Integrating Wind and Solar Energy: German Virtual Power Plant Shows How to Do It

German Combined Power PlantOver at ThomasNet Green & Clean today, I’ve written about a groundbreaking pilot project called the Combined Power Plant. See the article, “German Combined Power Plant Demonstrates Real-Time Integration of Renewables.”

What these scientists are doing is using networking technology to integrate 36 separate solar, wind, and biogas installations into one “virtual power plant.” Combining multiple sources like this allows them to balance out the various sources, solving a key problem in the integration of renewables into the electric grid.

AB — 27 June 2011

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Have Archaeologists Found Skeletons of Biblical Giants in Greece? (via A. Roy King)

I’ve seen these photos before, claiming to show archaeologists digging up skeletons of giants. A. Roy King shows how some of the best-known photos were faked.

Have Archaeologists Found Skeletons of Biblical Giants in Greece? [Updated 22 May 2010] I was intrigued recently when someone sent me a series of photos purporting to show the skeletons of giant humans excavated at archaeological sites. Here is an example to the right. However, some quick Internet research revealed that these photos are all doctored. You can see all the photos at About.com — here is an explanation and analysis by urban-legends specialist David Emery: "Giants in Greece — Analysis." The photo s … Read More

via A. Roy King

Howlin’ Wolf: Why they called it Smokestack Lightnin’

According to Rolling Stone, here’s where Howlin’ Wolf’s song “Smokestack Lightnin'” got its name:

The inspiration, said Wolf, was watching trains cut through the night: “We used to sit out in the country and see the trains go by, watch the sparks come out of the smokestack. That was smokestack lightning.”

Here’s a video of Wolf himself doing the song, along with a little howlin’:

AB — 22 June 2011

So, are cell phones really destroying the bees?

That’s what you might think from reading a recent headline, says David Sims, writing for ThomasNet Green & Clean — see “Are Cell Phones Killing Off Bees?

Sims was alerted to an article with the headline, “It’s Official – Cell Phones are Killing Bees.” Sounds pretty definitive, right? Sound science must have finally proven it, right?

Not so much. Drilling down into the sources, Sims finds that,

Favre himself [the researcher] concluded the study did not show that mobile phones were deadly for bees. The most he’d commit himself to was a hypothesis that electromagnetic fields “might be contributing to the disappearance of bee colonies.”

So, whither the bold headline ‘It’s Official’? I think the answer is that science journalism, like most journalism today, has to grab eyeballs, so journalists are motivated to write sensational headlines to attract readership. As a result, all kinds of nonsensical assertions are promoted as “fact” and “proven” when such is far from the truth — see “How the Media ‘Inform’ People What Science Has ‘Proven.’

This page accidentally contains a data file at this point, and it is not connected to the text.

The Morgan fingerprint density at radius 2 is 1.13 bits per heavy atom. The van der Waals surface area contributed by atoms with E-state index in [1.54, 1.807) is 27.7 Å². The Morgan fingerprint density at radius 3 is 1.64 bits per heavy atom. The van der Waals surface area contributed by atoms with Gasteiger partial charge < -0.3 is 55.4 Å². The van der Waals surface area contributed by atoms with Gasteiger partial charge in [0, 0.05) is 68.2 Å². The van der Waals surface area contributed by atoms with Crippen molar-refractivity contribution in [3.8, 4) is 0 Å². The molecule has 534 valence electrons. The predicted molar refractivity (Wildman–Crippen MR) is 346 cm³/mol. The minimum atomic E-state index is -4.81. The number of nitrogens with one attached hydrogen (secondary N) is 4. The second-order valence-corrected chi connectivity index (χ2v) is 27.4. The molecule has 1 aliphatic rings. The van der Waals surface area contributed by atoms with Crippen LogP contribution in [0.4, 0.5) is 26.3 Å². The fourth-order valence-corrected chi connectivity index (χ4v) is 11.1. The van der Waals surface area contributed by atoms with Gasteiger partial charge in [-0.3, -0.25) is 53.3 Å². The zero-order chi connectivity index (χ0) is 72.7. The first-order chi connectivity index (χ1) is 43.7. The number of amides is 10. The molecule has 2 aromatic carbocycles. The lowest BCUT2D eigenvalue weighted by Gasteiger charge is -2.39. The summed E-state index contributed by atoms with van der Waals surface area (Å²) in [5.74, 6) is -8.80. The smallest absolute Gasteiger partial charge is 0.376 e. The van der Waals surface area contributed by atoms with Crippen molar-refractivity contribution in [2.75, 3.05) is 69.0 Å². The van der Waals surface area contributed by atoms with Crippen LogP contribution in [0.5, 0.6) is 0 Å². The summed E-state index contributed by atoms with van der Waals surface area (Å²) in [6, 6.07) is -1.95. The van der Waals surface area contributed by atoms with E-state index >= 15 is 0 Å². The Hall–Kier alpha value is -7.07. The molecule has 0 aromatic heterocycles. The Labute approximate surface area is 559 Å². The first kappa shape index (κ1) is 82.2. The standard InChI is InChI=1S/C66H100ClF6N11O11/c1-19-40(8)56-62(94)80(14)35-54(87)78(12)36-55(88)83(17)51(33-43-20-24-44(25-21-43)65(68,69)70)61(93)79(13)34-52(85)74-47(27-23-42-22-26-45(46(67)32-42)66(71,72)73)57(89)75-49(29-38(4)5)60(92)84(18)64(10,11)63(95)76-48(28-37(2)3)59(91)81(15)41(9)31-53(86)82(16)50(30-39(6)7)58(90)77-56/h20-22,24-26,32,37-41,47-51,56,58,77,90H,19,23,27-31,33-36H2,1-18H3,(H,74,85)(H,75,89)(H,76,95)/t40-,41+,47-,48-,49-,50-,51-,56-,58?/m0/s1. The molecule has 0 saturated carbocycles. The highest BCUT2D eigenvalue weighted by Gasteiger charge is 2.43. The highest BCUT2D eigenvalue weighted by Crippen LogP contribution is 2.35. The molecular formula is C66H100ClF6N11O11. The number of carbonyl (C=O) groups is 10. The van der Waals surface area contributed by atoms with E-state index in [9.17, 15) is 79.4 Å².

Unfortunately, many readers don’t get past the headlines.

AB — 19 June 2011

DIY Printable Bookmark Kit With Nice Artwork From Disney

Most printable bookmarks you find online are pretty cheesy, but this one from Disney is based on some nicely-done artwork.

It’s a bit of a crafts project — took me about a half-hour to do it, as you have to print it and cut it out, and there are two pieces with some gluing and folding to be done. It’s created with kind of a black-humor theme — one piece slides in and out of the other to reveal what happens to the characters.

Here’s what it looks like. Click on the image, and that will take you to a PDF. You should download the PDF and print it out on paper or cardstock — be sure to print in landscape mode so it comes out in full size:

Click through for PDF of this printable bookmark

AB — 17 June 2011

Living Buildings: Approaching Net-Zero Environmental Impact

Oregon Sustainability CenterOver at ThomasNet Green & Clean this week, I wrote about the Living Building Challenge — an emerging standard that goes beyond LEED, awarding “Living” certification to buildings demonstrating that they have met 20 ultra-green “Imperatives.” See “Living Buildings: Like LEED on Whole-Grain Natural Steroids.”

In the article, I highlight two Living Buildings now under development in the Northwest U.S. — one of them, the Oregon Sustainability Center, is shown here.

Here’s one tidbit about the Living Building standards — the Imperatives set very strict standards about how far building materials and even services can be transported to a project site. The standards specify that consultants can’t come from farther away than 2,500 kilometers!

AB — 13 June 2011